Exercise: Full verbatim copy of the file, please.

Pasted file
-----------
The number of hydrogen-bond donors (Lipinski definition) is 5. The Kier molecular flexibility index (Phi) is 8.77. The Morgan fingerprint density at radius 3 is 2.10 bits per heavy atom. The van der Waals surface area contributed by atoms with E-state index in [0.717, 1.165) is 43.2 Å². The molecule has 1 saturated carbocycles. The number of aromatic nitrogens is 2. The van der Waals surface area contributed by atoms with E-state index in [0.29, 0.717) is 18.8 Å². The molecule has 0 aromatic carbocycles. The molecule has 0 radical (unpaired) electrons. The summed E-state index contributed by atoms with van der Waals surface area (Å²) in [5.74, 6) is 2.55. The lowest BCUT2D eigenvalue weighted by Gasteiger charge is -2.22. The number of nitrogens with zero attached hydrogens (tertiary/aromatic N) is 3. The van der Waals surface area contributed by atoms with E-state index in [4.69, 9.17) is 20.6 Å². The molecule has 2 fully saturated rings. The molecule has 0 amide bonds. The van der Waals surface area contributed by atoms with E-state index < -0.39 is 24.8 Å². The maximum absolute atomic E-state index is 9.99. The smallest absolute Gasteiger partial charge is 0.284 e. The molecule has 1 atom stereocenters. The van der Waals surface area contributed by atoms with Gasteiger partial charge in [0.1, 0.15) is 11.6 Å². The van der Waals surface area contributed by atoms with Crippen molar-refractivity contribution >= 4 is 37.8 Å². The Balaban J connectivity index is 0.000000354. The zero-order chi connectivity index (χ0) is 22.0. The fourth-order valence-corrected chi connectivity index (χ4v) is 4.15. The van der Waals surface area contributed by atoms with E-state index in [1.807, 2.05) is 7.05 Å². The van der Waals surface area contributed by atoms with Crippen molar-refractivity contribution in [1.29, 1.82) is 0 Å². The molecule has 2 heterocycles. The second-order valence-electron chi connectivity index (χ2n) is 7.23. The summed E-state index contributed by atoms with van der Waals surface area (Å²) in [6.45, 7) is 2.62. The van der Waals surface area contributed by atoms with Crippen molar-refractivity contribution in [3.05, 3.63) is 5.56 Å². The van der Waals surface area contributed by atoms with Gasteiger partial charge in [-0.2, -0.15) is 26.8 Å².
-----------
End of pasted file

The number of hydrogen-bond donors (Lipinski definition) is 5. The Kier molecular flexibility index (Phi) is 8.77. The Morgan fingerprint density at radius 3 is 2.10 bits per heavy atom. The van der Waals surface area contributed by atoms with E-state index in [0.717, 1.165) is 43.2 Å². The molecule has 1 saturated carbocycles. The number of aromatic nitrogens is 2. The van der Waals surface area contributed by atoms with E-state index in [0.29, 0.717) is 18.8 Å². The molecule has 0 aromatic carbocycles. The molecule has 0 radical (unpaired) electrons. The summed E-state index contributed by atoms with van der Waals surface area (Å²) in [5.74, 6) is 2.55. The lowest BCUT2D eigenvalue weighted by Gasteiger charge is -2.22. The number of nitrogens with zero attached hydrogens (tertiary/aromatic N) is 3. The van der Waals surface area contributed by atoms with E-state index in [4.69, 9.17) is 20.6 Å². The molecule has 2 fully saturated rings. The molecule has 0 amide bonds. The van der Waals surface area contributed by atoms with E-state index < -0.39 is 24.8 Å². The maximum absolute atomic E-state index is 9.99. The smallest absolute Gasteiger partial charge is 0.284 e. The molecule has 1 atom stereocenters. The van der Waals surface area contributed by atoms with Gasteiger partial charge in [0.1, 0.15) is 11.6 Å². The van der Waals surface area contributed by atoms with Crippen molar-refractivity contribution >= 4 is 37.8 Å². The Balaban J connectivity index is 0.000000354. The zero-order chi connectivity index (χ0) is 22.0. The fourth-order valence-corrected chi connectivity index (χ4v) is 4.15. The van der Waals surface area contributed by atoms with E-state index in [1.807, 2.05) is 7.05 Å². The van der Waals surface area contributed by atoms with Crippen molar-refractivity contribution in [1.29, 1.82) is 0 Å². The molecule has 2 heterocycles. The second-order valence-electron chi connectivity index (χ2n) is 7.23. The summed E-state index contributed by atoms with van der Waals surface area (Å²) in [6.45, 7) is 2.62. The van der Waals surface area contributed by atoms with Crippen molar-refractivity contribution in [3.05, 3.63) is 5.56 Å². The van der Waals surface area contributed by atoms with Gasteiger partial charge in [-0.2, -0.15) is 26.8 Å².